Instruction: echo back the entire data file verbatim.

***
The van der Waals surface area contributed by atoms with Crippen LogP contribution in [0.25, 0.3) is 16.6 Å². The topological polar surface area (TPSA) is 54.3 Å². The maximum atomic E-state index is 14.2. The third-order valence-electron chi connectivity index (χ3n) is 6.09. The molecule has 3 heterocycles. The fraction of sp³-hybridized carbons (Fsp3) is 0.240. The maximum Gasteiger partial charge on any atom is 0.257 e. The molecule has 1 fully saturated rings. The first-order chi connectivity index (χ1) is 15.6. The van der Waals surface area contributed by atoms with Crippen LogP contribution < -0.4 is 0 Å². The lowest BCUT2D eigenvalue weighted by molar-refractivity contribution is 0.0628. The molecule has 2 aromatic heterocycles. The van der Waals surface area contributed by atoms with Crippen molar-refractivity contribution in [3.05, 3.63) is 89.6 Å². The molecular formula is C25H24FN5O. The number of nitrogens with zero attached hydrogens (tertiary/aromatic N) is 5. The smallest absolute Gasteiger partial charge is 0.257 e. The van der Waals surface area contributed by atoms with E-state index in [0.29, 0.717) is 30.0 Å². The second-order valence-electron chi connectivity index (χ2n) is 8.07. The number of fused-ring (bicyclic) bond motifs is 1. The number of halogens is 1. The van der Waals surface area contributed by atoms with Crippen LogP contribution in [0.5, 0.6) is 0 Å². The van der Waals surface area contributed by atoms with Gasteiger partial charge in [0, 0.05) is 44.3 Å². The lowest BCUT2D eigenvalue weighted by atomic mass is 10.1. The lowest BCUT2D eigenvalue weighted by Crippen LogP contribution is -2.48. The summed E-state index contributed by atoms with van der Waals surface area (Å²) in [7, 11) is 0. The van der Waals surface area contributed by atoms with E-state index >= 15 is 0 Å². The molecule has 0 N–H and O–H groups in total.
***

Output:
The van der Waals surface area contributed by atoms with Crippen LogP contribution in [0.25, 0.3) is 16.6 Å². The topological polar surface area (TPSA) is 54.3 Å². The maximum atomic E-state index is 14.2. The third-order valence-electron chi connectivity index (χ3n) is 6.09. The molecule has 3 heterocycles. The fraction of sp³-hybridized carbons (Fsp3) is 0.240. The maximum Gasteiger partial charge on any atom is 0.257 e. The molecule has 1 fully saturated rings. The first-order chi connectivity index (χ1) is 15.6. The van der Waals surface area contributed by atoms with Crippen LogP contribution < -0.4 is 0 Å². The lowest BCUT2D eigenvalue weighted by molar-refractivity contribution is 0.0628. The molecule has 2 aromatic heterocycles. The van der Waals surface area contributed by atoms with Crippen molar-refractivity contribution in [3.05, 3.63) is 89.6 Å². The molecular formula is C25H24FN5O. The number of nitrogens with zero attached hydrogens (tertiary/aromatic N) is 5. The smallest absolute Gasteiger partial charge is 0.257 e. The van der Waals surface area contributed by atoms with E-state index in [0.29, 0.717) is 30.0 Å². The second-order valence-electron chi connectivity index (χ2n) is 8.07. The number of fused-ring (bicyclic) bond motifs is 1. The number of halogens is 1. The van der Waals surface area contributed by atoms with Crippen LogP contribution in [0.5, 0.6) is 0 Å². The van der Waals surface area contributed by atoms with Gasteiger partial charge in [0, 0.05) is 44.3 Å². The lowest BCUT2D eigenvalue weighted by atomic mass is 10.1. The lowest BCUT2D eigenvalue weighted by Crippen LogP contribution is -2.48. The summed E-state index contributed by atoms with van der Waals surface area (Å²) in [7, 11) is 0. The van der Waals surface area contributed by atoms with E-state index >= 15 is 0 Å². The molecule has 0 N–H and O–H groups in total.